Contact details:Jemma Black Development Officer firstname.lastname@example.org
What are the aims of your project?
Woolfords Auchengray and Tarbrax Improvement Foundation (known as WAT IF?) was established as a Scottish Charitable Incorporated Organisation (SCIO) on 28th November 2012.
The aims of WAT IF are to engage in activities which benefit and support the rural community principally by:
Attracting funding to resource local projects and activities
Administering those funds in accordance with criteria set out by Trustees
Examples of the types of project supported/undertaken could include:
Advancement of rural regeneration and community development, so that the Auchengray area can be a sustainable, inclusive community for all who live or work in the area
Promotion of the conservation, protection and improvement of the physical and natural environment
Encouraging access to open spaces and enhancement of recreational opportunities
Advancement of heritage, culture, history, arts, science and education, including lifelong learning
Other similar schemes and projects of a charitable nature for the benefit of the community
How did your project achieve these aims?
A community consultation was undertaken in 2013, funded by South Lanarkshire’s LEADER+ programme. The response rate was approximately 30% with a total of 213 individuals, nine farms and nine representatives of community groups returned completed questionnaires.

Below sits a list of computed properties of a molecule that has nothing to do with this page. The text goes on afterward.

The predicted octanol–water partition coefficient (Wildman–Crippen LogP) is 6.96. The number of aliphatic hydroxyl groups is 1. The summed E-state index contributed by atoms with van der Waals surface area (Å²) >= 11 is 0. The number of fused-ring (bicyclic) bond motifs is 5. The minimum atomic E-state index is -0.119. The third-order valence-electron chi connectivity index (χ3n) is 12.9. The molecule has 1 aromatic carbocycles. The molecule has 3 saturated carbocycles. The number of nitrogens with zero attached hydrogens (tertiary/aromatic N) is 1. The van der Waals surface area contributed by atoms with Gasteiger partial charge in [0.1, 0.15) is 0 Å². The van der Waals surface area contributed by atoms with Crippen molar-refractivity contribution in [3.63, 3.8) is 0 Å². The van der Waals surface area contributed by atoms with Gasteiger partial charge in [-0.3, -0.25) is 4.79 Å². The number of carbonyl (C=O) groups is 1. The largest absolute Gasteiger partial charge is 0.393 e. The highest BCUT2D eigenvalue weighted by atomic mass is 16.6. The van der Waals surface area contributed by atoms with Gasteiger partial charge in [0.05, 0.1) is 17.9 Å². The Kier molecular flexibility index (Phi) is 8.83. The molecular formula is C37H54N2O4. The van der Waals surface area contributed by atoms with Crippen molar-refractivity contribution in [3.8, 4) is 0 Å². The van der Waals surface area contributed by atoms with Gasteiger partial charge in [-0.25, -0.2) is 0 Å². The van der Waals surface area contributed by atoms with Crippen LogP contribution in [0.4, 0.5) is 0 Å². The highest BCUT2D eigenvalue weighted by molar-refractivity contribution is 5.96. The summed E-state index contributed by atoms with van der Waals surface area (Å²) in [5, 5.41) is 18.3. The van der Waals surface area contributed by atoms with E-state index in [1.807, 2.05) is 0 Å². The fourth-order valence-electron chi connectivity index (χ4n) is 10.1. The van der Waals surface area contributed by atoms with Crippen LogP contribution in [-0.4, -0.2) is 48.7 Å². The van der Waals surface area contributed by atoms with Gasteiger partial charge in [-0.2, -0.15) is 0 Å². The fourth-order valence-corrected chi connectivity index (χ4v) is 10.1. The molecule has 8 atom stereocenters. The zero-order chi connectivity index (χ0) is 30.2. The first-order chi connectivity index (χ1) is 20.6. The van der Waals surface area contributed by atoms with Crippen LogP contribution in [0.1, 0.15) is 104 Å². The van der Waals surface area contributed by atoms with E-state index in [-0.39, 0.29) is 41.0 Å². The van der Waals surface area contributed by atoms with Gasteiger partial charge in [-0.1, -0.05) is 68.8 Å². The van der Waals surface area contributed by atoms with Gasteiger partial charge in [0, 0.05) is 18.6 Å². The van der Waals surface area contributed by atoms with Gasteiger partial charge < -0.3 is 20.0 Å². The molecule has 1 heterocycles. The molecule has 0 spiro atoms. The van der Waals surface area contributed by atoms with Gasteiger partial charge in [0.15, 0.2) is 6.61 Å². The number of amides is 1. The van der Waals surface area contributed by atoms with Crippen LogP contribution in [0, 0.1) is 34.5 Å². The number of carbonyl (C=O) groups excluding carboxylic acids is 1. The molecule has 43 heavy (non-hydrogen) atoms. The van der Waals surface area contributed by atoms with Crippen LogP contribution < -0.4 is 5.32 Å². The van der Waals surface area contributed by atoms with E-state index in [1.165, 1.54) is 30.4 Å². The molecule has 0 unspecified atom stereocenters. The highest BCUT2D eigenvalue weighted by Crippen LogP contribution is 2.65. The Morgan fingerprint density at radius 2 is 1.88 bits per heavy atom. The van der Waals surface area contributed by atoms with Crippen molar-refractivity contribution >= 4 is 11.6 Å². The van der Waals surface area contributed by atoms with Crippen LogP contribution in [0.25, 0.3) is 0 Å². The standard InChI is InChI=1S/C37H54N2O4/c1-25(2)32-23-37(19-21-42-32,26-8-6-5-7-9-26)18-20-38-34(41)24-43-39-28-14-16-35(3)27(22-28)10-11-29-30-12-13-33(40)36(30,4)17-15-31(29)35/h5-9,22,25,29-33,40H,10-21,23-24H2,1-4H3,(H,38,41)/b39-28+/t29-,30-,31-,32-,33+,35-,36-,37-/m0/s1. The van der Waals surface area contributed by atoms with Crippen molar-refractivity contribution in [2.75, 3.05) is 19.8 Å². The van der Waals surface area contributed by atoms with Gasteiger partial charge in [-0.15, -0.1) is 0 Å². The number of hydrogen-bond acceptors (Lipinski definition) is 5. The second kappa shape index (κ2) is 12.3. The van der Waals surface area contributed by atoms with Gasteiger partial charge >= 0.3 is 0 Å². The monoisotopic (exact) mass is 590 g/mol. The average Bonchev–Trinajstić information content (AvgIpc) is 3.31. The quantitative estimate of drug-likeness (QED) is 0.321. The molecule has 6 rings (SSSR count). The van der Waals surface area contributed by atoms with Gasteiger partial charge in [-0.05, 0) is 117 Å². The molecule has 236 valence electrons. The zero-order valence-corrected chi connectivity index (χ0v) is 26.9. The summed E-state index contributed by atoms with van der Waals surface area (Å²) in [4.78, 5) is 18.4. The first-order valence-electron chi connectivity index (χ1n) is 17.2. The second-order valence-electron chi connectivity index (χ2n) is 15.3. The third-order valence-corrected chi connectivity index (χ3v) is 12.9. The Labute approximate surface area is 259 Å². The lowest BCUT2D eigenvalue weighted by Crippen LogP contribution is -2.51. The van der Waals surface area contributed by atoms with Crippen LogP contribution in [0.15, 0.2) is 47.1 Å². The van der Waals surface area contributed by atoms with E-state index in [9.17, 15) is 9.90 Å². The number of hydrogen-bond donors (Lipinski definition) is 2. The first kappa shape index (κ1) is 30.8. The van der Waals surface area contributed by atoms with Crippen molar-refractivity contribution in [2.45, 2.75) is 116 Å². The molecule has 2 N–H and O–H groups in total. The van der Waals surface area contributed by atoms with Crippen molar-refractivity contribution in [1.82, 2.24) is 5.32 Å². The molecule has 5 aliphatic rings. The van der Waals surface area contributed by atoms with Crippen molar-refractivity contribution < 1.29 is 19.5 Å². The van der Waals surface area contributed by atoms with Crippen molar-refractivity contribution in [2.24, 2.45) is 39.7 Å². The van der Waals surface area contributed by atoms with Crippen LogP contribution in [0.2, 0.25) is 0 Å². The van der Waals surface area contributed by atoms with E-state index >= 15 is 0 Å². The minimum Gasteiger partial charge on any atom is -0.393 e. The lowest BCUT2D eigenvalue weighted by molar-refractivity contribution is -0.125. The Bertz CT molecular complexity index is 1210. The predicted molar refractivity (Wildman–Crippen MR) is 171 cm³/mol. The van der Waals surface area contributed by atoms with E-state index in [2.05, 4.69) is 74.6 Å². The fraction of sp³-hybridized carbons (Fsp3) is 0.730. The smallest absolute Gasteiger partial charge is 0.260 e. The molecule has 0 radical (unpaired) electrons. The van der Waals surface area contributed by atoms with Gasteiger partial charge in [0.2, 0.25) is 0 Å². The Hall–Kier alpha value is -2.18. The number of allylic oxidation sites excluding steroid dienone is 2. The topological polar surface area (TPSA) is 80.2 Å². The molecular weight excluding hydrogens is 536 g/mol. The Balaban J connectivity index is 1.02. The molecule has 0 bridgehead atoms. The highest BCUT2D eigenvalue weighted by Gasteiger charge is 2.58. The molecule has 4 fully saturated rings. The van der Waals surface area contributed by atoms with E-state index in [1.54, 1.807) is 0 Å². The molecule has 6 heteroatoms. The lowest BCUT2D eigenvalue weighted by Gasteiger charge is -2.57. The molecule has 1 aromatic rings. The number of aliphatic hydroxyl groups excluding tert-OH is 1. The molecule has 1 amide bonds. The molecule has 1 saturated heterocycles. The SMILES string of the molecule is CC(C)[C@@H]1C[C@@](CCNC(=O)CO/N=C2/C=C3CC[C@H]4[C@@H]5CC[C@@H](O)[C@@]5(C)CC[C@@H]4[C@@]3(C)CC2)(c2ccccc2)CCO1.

The results provide a representative sample of views from the population and different interest groups in the area. They provide:
An evidence base and mandate to WAT IF? for development work
Priorities that the community wants to action
A feasible plan of work to tackle within the next five years
Five themes were established out of the responses which form the basis of the Community Action Plan:
- Roads and transport
- Green space and heritage
- Village enhancement and facilities
- Community activities
- Services and communications
As a SCIO there is a board of trustees and a management committee who oversee the running of the Trust and the implementation of the action plan. In October 2014 the Trust took on a Development Officer on an initial six-month contract to aid the implementation of the action plan, this contract has now been extended until 2016.
There are working groups of volunteers for each theme and general volunteers who get involved in various projects and events.
Membership is open to all persons who accepted the aims of the organisation and reside within the WAT IF? area.
How was the project funded?
WAT IF? as an established active Community Trust receive community benefit funding from local windfarms, and also apply for grants where necessary for particular projects.
The Trust itself also runs two grant schemes; the small scheme for applications up to £500 and the large grant scheme awards up to £2,500 twice a year.
Where did you go for help and advice?
The Development Trust Association Scotland was very helpful in getting our community consultation underway and the DTAS website provides a good source of advice and information.